11.6 Limited reliance on and control of subcontractors, agents and intermediaries
Given the risks inherent in diluting the supply chain relationships by employing subcontractors, agents and intermediaries, making their use transparent and controlled is a key way to prevent corrupt networks from profiting from mission resources. In addition, mission leadership should require that primary contractors work to ensure that suppliers and subcontractors abide by integrity standards, and that breaches are reported and followed up on.
Measures that the contracting authorities could implement include:
- Requiring the primary contractor to disclose the use of agents, intermediaries and contractors, and the fees paid to them
- Verifying the bona fides of agents and intermediaries and vetoing their use if they appear to be shell companies
- Performing due diligence on subcontractors to the same standard as on primary contractors, and disallowing their use if they appear to be linked to corrupt networks
- Verifying the performance and integrity records of agents, intermediaries and subcontractors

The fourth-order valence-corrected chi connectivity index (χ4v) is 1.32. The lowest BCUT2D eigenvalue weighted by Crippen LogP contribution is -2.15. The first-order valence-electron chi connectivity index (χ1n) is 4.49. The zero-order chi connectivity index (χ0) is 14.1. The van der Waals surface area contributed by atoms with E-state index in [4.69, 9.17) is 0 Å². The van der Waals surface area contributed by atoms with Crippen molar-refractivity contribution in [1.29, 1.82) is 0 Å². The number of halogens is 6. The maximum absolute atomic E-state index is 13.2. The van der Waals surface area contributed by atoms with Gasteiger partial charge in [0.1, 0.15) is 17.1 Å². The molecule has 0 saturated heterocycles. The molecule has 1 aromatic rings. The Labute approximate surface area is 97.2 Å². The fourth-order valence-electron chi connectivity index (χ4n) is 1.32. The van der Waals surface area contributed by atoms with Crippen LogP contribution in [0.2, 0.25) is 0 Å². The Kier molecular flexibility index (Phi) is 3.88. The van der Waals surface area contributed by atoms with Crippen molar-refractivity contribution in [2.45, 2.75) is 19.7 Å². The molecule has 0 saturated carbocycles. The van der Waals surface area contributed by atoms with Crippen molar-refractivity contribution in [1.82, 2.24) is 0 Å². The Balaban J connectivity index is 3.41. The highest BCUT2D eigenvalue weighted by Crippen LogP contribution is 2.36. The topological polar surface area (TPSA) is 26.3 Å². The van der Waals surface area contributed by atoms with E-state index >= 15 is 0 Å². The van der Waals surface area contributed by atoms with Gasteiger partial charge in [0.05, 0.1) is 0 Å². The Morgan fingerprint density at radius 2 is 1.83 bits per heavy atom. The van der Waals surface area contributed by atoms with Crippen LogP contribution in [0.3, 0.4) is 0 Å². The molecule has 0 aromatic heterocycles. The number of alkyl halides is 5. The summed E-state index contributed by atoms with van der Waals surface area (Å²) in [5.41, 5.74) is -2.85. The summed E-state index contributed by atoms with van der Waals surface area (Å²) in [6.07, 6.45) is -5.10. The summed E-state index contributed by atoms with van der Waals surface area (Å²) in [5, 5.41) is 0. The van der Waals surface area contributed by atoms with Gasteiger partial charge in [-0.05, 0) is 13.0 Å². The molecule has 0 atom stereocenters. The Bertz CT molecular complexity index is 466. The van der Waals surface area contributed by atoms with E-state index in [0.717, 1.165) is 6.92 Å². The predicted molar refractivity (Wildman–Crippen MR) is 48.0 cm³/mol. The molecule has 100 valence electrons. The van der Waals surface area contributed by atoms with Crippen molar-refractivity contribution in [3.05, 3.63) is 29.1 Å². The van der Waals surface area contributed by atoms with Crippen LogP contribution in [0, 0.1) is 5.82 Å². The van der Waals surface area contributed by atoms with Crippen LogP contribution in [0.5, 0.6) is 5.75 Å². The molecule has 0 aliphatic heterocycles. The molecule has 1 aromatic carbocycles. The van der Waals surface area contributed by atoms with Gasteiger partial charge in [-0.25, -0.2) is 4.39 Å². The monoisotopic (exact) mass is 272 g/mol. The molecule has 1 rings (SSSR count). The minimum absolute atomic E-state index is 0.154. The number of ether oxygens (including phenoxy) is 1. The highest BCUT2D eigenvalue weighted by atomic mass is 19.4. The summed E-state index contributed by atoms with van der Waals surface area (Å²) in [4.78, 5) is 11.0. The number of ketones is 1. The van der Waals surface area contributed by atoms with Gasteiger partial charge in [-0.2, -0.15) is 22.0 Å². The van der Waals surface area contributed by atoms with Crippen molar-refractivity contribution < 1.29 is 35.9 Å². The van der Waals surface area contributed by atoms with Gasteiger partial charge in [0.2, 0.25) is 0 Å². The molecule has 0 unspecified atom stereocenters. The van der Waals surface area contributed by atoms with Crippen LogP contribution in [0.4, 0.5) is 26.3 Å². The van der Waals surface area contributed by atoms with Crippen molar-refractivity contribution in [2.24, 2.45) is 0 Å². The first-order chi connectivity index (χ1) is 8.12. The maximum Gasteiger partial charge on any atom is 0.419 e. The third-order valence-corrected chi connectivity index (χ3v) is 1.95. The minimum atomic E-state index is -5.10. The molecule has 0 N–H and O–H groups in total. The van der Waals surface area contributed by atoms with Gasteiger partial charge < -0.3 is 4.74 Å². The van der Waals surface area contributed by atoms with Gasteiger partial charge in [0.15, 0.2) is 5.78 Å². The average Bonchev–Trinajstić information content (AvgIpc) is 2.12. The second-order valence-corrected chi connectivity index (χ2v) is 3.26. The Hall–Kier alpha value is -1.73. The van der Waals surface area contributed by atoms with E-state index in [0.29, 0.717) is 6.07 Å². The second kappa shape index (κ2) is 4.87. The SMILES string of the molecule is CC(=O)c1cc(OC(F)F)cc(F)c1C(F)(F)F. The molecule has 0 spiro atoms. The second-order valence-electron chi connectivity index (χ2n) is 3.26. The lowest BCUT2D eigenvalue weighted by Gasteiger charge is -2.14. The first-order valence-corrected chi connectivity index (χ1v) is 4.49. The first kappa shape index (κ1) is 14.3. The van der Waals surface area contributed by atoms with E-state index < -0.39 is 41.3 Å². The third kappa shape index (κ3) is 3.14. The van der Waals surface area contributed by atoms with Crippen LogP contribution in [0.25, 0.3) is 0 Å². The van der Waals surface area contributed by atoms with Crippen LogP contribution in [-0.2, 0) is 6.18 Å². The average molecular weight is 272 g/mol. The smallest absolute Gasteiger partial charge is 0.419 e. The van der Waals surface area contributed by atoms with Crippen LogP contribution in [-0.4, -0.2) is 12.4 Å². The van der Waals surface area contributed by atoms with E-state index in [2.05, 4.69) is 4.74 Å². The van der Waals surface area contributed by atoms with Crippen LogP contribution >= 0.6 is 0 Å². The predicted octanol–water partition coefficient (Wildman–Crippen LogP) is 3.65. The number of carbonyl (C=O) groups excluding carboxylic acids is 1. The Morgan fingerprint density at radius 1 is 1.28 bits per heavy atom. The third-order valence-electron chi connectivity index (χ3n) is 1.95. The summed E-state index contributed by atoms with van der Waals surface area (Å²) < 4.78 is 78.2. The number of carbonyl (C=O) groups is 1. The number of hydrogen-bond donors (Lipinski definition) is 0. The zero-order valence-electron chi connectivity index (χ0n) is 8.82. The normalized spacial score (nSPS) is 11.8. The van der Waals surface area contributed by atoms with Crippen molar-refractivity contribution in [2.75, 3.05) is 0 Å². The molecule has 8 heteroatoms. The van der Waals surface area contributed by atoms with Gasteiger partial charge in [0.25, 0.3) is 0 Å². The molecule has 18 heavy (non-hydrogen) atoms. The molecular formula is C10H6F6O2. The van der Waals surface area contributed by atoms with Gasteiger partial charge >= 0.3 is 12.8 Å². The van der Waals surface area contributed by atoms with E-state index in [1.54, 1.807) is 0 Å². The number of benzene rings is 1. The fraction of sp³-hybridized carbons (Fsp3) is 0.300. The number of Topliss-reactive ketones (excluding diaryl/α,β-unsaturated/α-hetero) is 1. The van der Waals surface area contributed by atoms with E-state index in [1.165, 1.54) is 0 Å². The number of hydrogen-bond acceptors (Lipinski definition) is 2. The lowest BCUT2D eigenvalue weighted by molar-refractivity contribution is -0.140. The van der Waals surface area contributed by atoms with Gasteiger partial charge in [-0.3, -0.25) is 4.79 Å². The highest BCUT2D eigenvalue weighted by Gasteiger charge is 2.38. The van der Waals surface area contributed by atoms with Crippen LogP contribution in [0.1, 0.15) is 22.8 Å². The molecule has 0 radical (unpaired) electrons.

- Requiring anti-corruption and integrity programmes for subcontractors
- Ensuring reporting lines for contractor and subcontractor misconduct, and protecting whistleblowers
- Following up on allegations of wrongdoing.
Requiring disclosure: The World Bank
The World Bank requires that all agents and intermediaries a bidder intends to work with are disclosed, as are the fees paid to them. While some companies still manage to avoid controls, the appearance of previously undisclosed agents during the bidding process or the duration of the contract constitutes a red flag that could prompt an audit.View external case study